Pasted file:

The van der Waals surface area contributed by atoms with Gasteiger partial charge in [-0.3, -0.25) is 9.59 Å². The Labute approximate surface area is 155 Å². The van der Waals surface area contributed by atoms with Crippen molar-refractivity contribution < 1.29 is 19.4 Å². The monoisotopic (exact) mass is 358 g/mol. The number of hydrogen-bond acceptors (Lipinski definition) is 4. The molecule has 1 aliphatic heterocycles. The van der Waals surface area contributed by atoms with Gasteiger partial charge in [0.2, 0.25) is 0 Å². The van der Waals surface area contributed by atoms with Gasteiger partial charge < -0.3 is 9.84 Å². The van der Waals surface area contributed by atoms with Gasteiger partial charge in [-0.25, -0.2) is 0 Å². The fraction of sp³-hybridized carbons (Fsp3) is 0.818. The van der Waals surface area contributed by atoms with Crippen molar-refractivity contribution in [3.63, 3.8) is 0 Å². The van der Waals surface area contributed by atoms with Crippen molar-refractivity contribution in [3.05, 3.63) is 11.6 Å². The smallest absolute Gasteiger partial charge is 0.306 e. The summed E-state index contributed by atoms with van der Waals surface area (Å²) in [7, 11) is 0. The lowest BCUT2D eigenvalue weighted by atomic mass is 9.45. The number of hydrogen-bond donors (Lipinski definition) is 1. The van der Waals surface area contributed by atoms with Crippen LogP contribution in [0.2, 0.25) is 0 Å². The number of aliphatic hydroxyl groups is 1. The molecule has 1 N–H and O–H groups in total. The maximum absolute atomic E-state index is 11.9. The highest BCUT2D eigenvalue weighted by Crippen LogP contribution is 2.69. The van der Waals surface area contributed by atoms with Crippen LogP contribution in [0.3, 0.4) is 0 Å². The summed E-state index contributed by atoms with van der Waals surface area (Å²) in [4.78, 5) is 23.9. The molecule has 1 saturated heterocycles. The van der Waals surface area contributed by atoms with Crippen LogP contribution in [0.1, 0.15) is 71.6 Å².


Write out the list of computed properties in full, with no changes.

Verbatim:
The van der Waals surface area contributed by atoms with Gasteiger partial charge in [-0.3, -0.25) is 9.59 Å². The Labute approximate surface area is 155 Å². The van der Waals surface area contributed by atoms with Crippen molar-refractivity contribution < 1.29 is 19.4 Å². The monoisotopic (exact) mass is 358 g/mol. The number of hydrogen-bond acceptors (Lipinski definition) is 4. The molecule has 1 aliphatic heterocycles. The van der Waals surface area contributed by atoms with Gasteiger partial charge in [0.2, 0.25) is 0 Å². The van der Waals surface area contributed by atoms with Gasteiger partial charge < -0.3 is 9.84 Å². The van der Waals surface area contributed by atoms with Gasteiger partial charge in [-0.25, -0.2) is 0 Å². The fraction of sp³-hybridized carbons (Fsp3) is 0.818. The van der Waals surface area contributed by atoms with Crippen molar-refractivity contribution in [3.63, 3.8) is 0 Å². The van der Waals surface area contributed by atoms with Crippen molar-refractivity contribution in [3.05, 3.63) is 11.6 Å². The smallest absolute Gasteiger partial charge is 0.306 e. The summed E-state index contributed by atoms with van der Waals surface area (Å²) in [7, 11) is 0. The lowest BCUT2D eigenvalue weighted by atomic mass is 9.45. The number of hydrogen-bond donors (Lipinski definition) is 1. The van der Waals surface area contributed by atoms with Crippen LogP contribution in [0.2, 0.25) is 0 Å². The number of aliphatic hydroxyl groups is 1. The molecule has 1 N–H and O–H groups in total. The maximum absolute atomic E-state index is 11.9. The highest BCUT2D eigenvalue weighted by Crippen LogP contribution is 2.69. The van der Waals surface area contributed by atoms with Crippen LogP contribution in [0.3, 0.4) is 0 Å². The summed E-state index contributed by atoms with van der Waals surface area (Å²) in [4.78, 5) is 23.9. The molecule has 1 saturated heterocycles. The van der Waals surface area contributed by atoms with Crippen LogP contribution in [0.1, 0.15) is 71.6 Å².